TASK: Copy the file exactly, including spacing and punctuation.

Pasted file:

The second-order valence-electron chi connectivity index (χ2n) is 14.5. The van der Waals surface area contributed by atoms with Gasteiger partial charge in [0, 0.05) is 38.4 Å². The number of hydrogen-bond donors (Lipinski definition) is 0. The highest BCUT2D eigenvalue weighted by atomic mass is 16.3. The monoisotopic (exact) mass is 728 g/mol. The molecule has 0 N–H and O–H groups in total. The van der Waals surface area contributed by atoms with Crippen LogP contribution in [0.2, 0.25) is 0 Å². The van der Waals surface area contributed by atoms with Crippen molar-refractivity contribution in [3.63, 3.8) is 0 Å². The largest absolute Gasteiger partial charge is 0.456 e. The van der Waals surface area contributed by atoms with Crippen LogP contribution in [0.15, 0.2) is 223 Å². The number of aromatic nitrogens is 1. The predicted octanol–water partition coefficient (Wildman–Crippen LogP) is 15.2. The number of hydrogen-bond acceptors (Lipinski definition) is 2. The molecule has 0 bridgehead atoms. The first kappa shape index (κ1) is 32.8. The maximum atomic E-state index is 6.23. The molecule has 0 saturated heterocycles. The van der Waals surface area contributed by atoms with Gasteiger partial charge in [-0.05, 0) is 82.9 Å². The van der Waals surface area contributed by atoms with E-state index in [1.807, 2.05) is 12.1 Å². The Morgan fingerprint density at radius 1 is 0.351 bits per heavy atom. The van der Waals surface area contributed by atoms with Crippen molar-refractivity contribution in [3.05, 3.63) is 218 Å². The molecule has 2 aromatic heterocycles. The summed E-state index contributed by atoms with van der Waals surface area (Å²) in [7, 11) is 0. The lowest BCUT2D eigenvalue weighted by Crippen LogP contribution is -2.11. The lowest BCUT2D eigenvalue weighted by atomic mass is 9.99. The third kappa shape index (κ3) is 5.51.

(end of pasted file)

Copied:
The second-order valence-electron chi connectivity index (χ2n) is 14.5. The van der Waals surface area contributed by atoms with Gasteiger partial charge in [0, 0.05) is 38.4 Å². The number of hydrogen-bond donors (Lipinski definition) is 0. The highest BCUT2D eigenvalue weighted by atomic mass is 16.3. The monoisotopic (exact) mass is 728 g/mol. The molecule has 0 N–H and O–H groups in total. The van der Waals surface area contributed by atoms with Crippen LogP contribution in [0.2, 0.25) is 0 Å². The van der Waals surface area contributed by atoms with Crippen molar-refractivity contribution in [3.63, 3.8) is 0 Å². The largest absolute Gasteiger partial charge is 0.456 e. The van der Waals surface area contributed by atoms with Crippen LogP contribution in [0.15, 0.2) is 223 Å². The number of aromatic nitrogens is 1. The predicted octanol–water partition coefficient (Wildman–Crippen LogP) is 15.2. The number of hydrogen-bond acceptors (Lipinski definition) is 2. The molecule has 0 bridgehead atoms. The first kappa shape index (κ1) is 32.8. The maximum atomic E-state index is 6.23. The molecule has 0 saturated heterocycles. The van der Waals surface area contributed by atoms with Gasteiger partial charge in [-0.05, 0) is 82.9 Å². The van der Waals surface area contributed by atoms with E-state index in [1.807, 2.05) is 12.1 Å². The Morgan fingerprint density at radius 1 is 0.351 bits per heavy atom. The van der Waals surface area contributed by atoms with Crippen molar-refractivity contribution in [3.05, 3.63) is 218 Å². The molecule has 2 aromatic heterocycles. The summed E-state index contributed by atoms with van der Waals surface area (Å²) in [7, 11) is 0. The lowest BCUT2D eigenvalue weighted by Crippen LogP contribution is -2.11. The lowest BCUT2D eigenvalue weighted by atomic mass is 9.99. The third kappa shape index (κ3) is 5.51.